06/01/2016 - 13:13

Short circuit at Dick Smith

06/01/2016 - 13:13

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The Dick Smith chain of technology and electrical goods shops is probably a poor example of the wider problems confronting retailing but its collapse this week is a reminder that the shake-out which has rattled the retail world over the past few years is far from over.

Short circuit at Dick Smith
Whatever the causes of the Dick Smith failure there are a number of lessons to be learned by everyone in retail.

The Dick Smith chain of technology and electrical goods shops is probably a poor example of the wider problems confronting retailing but its collapse this week is a reminder that the shake-out which has rattled the retail world over the past few years is far from over.

A visit to most suburban shopping centres, especially the older strips running off railway lines such as Subiaco and Claremont, is a wake-up call for anyone who doubts that retailing is in trouble.

Consolidation into giant, regional, retail centres with their vast car parks and air-conditioned shops is one challenge for the owners of older shops, while the internet continues to eat away at already thin profit margins.

The problems at Dick Smith went beyond those sector-wide issues and included the sale of the business to a private equity firm in 2012 and its re-float on the Australian stock exchange in late 2013, apparently in better shape than when a division of the food-specialist, Woolworths.

What went wrong at Dick Smith will be the subject of several inquiries but the early indications are that a switch from electronic parts to consumer goods was a flop, with that mistake compounded by over-stocking in the hope of bumper Christmas sales.

In effect, Dick Smith went from being a brand with something different to offer to being a business fully exposed to online competition as well as competition from bigger and better-run rivals such as JB Hi-Fi and Harvey Norman.

Whatever the causes of the Dick Smith failure there are a number of lessons to be learned by everyone in retail, and that includes shop owners and investors in shopping centres.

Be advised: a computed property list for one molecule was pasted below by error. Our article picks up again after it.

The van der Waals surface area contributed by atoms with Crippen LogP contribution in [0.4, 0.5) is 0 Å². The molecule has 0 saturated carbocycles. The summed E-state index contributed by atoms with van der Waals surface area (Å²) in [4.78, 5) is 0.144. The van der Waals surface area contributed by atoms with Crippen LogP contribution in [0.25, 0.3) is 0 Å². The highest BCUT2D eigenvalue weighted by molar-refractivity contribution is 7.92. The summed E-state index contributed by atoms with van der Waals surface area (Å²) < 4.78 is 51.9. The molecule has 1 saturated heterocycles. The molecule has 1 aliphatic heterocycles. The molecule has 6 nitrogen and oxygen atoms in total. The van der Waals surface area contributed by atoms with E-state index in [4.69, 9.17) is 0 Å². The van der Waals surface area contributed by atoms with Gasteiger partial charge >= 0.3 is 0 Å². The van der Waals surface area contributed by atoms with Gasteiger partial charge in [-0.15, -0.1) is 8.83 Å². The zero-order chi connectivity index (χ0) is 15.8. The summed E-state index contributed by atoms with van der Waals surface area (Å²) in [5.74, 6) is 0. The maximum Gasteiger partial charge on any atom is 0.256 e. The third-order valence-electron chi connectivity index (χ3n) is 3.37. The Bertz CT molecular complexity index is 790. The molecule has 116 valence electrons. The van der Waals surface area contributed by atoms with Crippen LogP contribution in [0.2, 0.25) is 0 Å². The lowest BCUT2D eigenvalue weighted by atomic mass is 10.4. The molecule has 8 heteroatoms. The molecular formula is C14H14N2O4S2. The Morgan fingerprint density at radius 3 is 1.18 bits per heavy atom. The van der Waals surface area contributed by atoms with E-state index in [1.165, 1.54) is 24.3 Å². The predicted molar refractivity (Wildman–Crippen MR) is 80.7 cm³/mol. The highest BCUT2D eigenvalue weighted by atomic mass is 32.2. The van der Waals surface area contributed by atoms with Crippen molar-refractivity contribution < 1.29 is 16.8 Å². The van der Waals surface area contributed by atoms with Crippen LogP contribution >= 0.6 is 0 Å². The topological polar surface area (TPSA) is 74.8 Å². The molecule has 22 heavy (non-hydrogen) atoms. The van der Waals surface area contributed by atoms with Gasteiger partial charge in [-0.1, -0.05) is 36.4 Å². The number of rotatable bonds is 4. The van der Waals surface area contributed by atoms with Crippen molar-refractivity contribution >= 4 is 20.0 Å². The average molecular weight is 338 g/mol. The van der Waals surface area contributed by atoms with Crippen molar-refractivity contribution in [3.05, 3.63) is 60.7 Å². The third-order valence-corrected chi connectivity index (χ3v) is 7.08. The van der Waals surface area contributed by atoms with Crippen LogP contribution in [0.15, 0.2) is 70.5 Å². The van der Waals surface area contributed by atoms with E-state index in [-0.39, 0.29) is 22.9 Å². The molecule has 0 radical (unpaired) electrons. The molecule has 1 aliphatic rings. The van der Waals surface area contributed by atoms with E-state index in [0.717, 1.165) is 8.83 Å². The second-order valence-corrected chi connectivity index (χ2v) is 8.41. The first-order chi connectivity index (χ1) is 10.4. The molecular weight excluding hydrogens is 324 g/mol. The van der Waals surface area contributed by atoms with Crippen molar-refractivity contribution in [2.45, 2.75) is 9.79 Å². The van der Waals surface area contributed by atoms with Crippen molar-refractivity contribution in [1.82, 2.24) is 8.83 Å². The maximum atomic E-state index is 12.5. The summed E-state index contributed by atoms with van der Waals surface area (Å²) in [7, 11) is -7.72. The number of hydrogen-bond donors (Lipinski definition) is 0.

One of those lessons is the ferocious pace of change in retailing which starts with the competition of the internet and flows into the effects of poor customer service in many shops caused by staff cutbacks which, in turn, drive more people to online shopping to avoid the frustrations of traditional shopping – a vicious circle if ever there was.

Declining in-store sales are one problem for shopkeepers but what makes reduced revenue even more painful is the challenge of servicing high, and in some cases, rising rents.

Why landlords would expect a shopkeeper to pay higher rents when sales are falling is a question in itself though it is obvious that rents are a factor in the increasing number of empty shops.

The rent question is a tricky one because property owners need reasonable rents to justify their investment while also providing the cash to maintain a property and perhaps undertake a bit of upgrading.

But, at some point, high rents become the issue which forces a retailer out of business, leaving an empty shop which adds another layer of customer disquiet with the traditional retailing experience.

One of the more remarkable examples of what high rents are doing to retailing was contained in a post-Christmas report in the Australian Financial Review newspaper when a snack-food chain opted to avoid big shopping centres for a tiny space in a laneway of central Melbourne.

The owner of the Brisbane-based Doughnut Time chain of shops, Damian Griffiths rented just 25 square metres of space in Degraves Lane for $90,000 a year on a seven-year lease.

One reason from paying a sky-high rent is the location, adjacent to the Flinders Street railway station which provides a constant flow of customers walking past his front door.

Another is that Griffiths did not want to rent space in a big centre with, in his words: “a controlling corporate operator and pay turnover rent”.

The Dick Smith failure and the action of an expanding doughnut business to avoid a traditional retailing address are just the latest in a number of warnings about the health of Australia’s retail sector.

The next test for retailing will be the release of national sales figures for the critically-important Christmas period with attention focused on the breakdown between in-store and on-line sales.

If, as expected, on-line continued to expand strongly and in-store was flat or down, then the scene could be set for much-wider disruption in the retailing world than the collapse of an electrical goods chain with an uncompetitive business model and inept management.

STANDING BY BUSINESS. TRUSTED BY BUSINESS.

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